Contrasting genotypes, soil amendments, and their interactive effects on short-term total soil CO2 efflux in a 3-year-old Pinus taeda L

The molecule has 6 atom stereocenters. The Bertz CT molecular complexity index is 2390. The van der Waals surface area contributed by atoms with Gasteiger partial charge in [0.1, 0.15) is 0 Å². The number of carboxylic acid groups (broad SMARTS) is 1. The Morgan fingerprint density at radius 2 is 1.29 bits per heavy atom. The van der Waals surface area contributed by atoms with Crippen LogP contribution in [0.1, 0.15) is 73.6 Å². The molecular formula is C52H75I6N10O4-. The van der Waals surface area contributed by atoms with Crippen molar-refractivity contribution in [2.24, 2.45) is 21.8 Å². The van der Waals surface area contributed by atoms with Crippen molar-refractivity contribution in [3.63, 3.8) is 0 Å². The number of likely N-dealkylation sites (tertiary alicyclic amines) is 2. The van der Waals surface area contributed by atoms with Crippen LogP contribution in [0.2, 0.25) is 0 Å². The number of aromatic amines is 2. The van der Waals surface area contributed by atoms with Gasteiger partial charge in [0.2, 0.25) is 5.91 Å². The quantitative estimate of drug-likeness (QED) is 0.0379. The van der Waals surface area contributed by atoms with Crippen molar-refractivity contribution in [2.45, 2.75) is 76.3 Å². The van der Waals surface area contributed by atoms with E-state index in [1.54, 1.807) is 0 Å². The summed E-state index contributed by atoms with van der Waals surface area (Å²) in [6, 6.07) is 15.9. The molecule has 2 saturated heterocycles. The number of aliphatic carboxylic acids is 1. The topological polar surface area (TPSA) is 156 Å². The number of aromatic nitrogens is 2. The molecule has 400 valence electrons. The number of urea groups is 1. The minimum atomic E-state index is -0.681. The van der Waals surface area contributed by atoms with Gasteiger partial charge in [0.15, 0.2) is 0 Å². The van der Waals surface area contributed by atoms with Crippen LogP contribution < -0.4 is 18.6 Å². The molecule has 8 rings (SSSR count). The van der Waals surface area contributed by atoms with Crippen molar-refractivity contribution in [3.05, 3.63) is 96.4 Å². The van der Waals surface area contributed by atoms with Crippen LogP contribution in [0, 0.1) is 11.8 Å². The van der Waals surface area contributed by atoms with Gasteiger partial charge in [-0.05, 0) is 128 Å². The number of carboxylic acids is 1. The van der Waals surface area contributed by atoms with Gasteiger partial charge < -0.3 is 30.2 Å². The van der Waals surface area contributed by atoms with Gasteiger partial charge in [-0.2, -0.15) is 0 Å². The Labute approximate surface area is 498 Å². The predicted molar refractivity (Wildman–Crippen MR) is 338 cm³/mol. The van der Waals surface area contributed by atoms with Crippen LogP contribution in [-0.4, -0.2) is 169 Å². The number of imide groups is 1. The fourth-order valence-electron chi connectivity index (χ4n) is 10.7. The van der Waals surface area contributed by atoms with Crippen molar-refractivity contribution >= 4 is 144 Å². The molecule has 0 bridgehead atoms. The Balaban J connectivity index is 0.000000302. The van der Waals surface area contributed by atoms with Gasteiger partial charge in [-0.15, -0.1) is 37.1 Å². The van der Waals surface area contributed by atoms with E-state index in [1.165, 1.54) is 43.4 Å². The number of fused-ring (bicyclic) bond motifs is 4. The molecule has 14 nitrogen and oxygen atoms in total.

Intensively managed pine forests in the southeastern United States are considered an important C sink and may play a critical role in offsetting increased global CO2 emissions. The combination of improved silvicultural methods and the use of superior genotypes are estimated to result in future volume gains of up to 60 percent. However to date, no work has looked at whether selection of elite genotypes could influence soil C dynamics, which could decrease the time necessary for the stand to function as a C sink. We evaluated the effects of contrasting loblolly pine genotypes on total soil surface CO2 efflux (FS) and heterotrophic respiration (RH) under two soil amendment treatments: 1.) fertilization and 2.) logging residue (LR) incorporation. We found an immediate and sustained difference in FS (p ¼ 0.05) and RH (p < 0.01) among our two genotypes throughout the first two years of stand development. Our soil amendment treatments did not significantly change FS, but did influence RH. LR increased (p ¼ 0.05) RH while N and P fertilization induced a slight (p ¼ 0.06) decrease throughout the study. Our genotypes differed (p ¼ 0.05) in their temperature response of FS, which resulted in an 11% difference in total cumulative C loss from the soil over the duration of the study. We hypothesize that observed treatment effects in FS and RH are largely due to differences in belowground C allocation among genotypes, which is supported by others that have looked at fine-root standing crop and turnover on these same genotypes. This work underscores the importance of accounting for differences among genotypes when developing stand-level C estimates.